Their Final Act blurb; Jimmy McGuire, a washed-up comic, is found dead on the streets of Inverness, his body garroted. Back in the 1990s, McGuire had been half of a promising double-act until his partner, Jack Dingwall, was convicted of rape.
Soon after, a second corpse is found in an abandoned industrial site on the edge of the Moray Firth. The body has been there for some days and has also been garroted. The victim turns out to be a former musician turned record producer, who had also been the subject of rape allegations.
Meanwhile, DI Alec McKay and DCI Helena Grant are still wrestling with the fallout from one of their recent cases following an acquittal.
As the body count rises, the police think they have the killer in their sights. But McKay is concerned that the evidence is too neat so when he realises there will be a final victim, he fears that time is running out…
Author Bio: Alex Walters is the author of Candles and Roses, Death Parts Us and Their Final Act, all featuring DI Alec McKay and set in and around the Black Isle in the Scottish Highlands. He has also written four books set in and around Manchester – Trust No-One and Nowhere to Hide featuring the undercover officer, Marie Donovan, and Late Checkout and Dark Corners, featuring DCI Kenny Murrain – and three crime novels set in modern-day Mongolia, The Shadow Walker, The Adversary and The Outcast. Alex has previously worked in the oil industry, broadcasting and banking and as a consultant working mainly in the criminal justice sector. He now runs the Solus Or Writing Retreat in the Black Isle with his wife, occasional sons and too many cats.
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WRITING ON THE BLACK ISLE;
I’ve been a frequent visitor to the Scottish Highlands since I was a small child. For some reason my parents, despite living in Nottinghamshire, decided that this was the obvious place to take holidays, so I have fond memories of touring the far north and the Islands, staying in small hotels and B&Bs. The scenery was breathtaking, but, as a small child, what stayed with me were the endless empty beaches – a far cry from our occasional day trips to Skegness or Mablethorpe. And in those days, of course, it was always sunny.
The one place we didn’t visit, as far as I recall, was the Black Isle. For those who are unaware, the Black Isle isn’t an island (or noticeably black, though that’s another story) but the peninsular created by the Moray and Cromarty Firths. In the 1960s, the Black Isle was much more isolated than it is today. The A9, the main route north of Perth, was nothing like the road it is now – and, to be honest, it’s still not much of a road – and when it was extended north of Inverness, it originally bypassed the Black Isle completely. It was only with the opening of the Kessock and Cromarty Bridges in the early 1980s that the Black Isle became more easily accessible.
We first visited the area a little over ten years ago. I can’t even recall now why we decided to come here for a holiday rather than elsewhere in the Highlands – possibly just because there was a suitable rental house available. We were staying in Rosemarkie, a beautiful little village with a wonderful beach, cliffside walks and, if you look long and hard enough, the occasional dolphin (with more available at Chanonry Point at the other end of the beach). We fell in love with the place almost immediately, and we returned time and time again, gradually deciding that this was where we wanted to live.
In the meantime, I decided to take a break from the Manchester-set crime series I’d been writing and have a try at setting a book in the Black Isle itself. I’d already had in mind the character of a mouthy Dundonian detective working among the heathen Highlanders, and it had occurred to me that some of the Black Isle locations, alongside the urban environment of Inverness, would provide a terrific backdrop for a crime novel. And so DI Alec McKay and the first book, Candles and Roses, were born.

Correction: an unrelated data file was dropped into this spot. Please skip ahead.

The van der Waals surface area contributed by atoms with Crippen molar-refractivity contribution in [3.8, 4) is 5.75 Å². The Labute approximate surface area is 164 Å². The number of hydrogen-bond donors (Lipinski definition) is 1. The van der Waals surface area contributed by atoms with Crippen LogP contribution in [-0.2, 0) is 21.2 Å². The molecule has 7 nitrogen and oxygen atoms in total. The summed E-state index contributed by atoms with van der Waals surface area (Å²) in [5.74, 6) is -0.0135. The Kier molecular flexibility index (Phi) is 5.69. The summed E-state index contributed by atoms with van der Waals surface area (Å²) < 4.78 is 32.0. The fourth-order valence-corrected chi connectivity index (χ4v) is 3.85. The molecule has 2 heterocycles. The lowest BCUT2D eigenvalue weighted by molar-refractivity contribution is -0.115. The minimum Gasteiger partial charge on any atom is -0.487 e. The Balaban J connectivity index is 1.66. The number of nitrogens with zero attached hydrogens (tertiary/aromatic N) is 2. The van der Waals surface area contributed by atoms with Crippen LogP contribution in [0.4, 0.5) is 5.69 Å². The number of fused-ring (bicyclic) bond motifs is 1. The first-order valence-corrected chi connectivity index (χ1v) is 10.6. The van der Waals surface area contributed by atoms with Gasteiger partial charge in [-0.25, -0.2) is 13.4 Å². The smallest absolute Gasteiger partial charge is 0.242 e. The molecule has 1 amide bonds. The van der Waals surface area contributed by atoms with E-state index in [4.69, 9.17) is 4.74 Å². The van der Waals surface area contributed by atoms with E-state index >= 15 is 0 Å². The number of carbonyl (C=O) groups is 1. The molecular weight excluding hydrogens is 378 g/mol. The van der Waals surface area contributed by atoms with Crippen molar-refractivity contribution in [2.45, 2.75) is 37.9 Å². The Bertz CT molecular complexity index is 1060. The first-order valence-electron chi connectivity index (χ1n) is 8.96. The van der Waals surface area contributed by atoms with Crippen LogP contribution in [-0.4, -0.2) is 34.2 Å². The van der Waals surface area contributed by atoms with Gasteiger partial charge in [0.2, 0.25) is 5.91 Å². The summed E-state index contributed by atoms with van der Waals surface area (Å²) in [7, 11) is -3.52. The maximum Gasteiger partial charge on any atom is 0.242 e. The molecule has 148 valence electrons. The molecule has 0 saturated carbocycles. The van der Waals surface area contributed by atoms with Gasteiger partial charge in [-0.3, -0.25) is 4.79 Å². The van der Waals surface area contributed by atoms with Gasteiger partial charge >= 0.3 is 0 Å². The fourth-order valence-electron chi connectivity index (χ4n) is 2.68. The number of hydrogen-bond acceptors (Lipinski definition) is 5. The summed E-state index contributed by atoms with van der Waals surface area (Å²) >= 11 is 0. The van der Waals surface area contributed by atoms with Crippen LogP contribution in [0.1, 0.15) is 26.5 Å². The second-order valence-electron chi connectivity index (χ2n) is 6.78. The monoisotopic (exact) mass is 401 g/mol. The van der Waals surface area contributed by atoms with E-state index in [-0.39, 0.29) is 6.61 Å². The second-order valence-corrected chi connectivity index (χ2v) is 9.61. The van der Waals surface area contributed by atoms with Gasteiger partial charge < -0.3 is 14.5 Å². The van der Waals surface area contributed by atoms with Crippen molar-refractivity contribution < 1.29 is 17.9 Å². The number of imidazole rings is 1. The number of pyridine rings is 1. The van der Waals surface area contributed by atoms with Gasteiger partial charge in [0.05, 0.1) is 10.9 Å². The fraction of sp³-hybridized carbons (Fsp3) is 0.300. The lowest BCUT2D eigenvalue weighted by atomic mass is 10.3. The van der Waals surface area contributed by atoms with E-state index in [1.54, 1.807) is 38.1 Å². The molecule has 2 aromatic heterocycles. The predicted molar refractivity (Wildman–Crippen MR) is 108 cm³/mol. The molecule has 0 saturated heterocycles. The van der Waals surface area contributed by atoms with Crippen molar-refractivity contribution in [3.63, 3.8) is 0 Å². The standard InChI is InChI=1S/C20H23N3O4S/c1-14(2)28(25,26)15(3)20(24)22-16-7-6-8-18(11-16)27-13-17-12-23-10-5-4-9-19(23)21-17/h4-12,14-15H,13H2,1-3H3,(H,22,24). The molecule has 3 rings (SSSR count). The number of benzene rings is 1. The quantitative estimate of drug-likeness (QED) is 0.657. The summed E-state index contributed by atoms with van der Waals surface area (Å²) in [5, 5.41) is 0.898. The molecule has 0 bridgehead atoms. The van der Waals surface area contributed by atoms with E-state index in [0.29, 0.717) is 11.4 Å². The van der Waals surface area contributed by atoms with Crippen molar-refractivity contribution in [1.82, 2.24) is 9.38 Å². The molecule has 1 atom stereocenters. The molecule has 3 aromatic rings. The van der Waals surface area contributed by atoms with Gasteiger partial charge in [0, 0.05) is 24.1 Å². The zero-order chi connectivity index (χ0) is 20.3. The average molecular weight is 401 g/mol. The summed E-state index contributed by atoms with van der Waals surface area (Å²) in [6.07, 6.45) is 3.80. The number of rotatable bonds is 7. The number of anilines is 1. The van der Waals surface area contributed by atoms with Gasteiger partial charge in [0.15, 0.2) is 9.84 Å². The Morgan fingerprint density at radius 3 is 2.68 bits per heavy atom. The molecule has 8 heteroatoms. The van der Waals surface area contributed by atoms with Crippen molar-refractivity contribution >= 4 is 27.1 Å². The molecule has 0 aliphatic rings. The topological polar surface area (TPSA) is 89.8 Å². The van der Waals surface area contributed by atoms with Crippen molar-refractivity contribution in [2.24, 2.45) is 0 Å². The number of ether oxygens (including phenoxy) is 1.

Meanwhile, my children were growing up and the departure of the youngest to university provided us with the opportunity finally to move north (especially as the son in question had decided to go to university in Aberdeen). It took us longer than planned, as these things always do, with a few stumbles along the way. But last autumn we finally moved into our new home overlooking the Cromarty Firth, with stunning views of the firth and the peak of Ben Wyvis beyond.
The second book in the series, Death Parts Us, had appeared just before our move (although it features a climactic scene just along the road from the house we eventually bought). But the third, Their Final Act, was written in the room I now use for writing, which looks out on to that very same view. For the first time, I was able to write the book while actually sitting in the middle of the environment I was describing.
Has that made a difference? I’m honestly not sure. I thought that I knew the area pretty well after all these years. But there’s no doubt that as a permanent resident your perspective changes. We’ve been living here nearly a year now, and for the first time we’ve seen the full cycle of the seasons. We’ve seen the farmer in the adjacent field ploughing, sowing and harvesting his crops. We’ve seen the days squeezed to their shortest and thick snow on the mountains. And we’ve seen the midsummer days when it barely gets dark. We’d been here out of the tourist season previously, but we’ve never previously experienced the transition from summer to winter and back, the speed with which the days shorten and lengthen. Above all, we’ve been able to explore the area in ways that are simply impossible if you’re only here for relatively short periods, however frequently you might visit. Which means, apart from anything else, that I’m already amassing plenty of material for future books.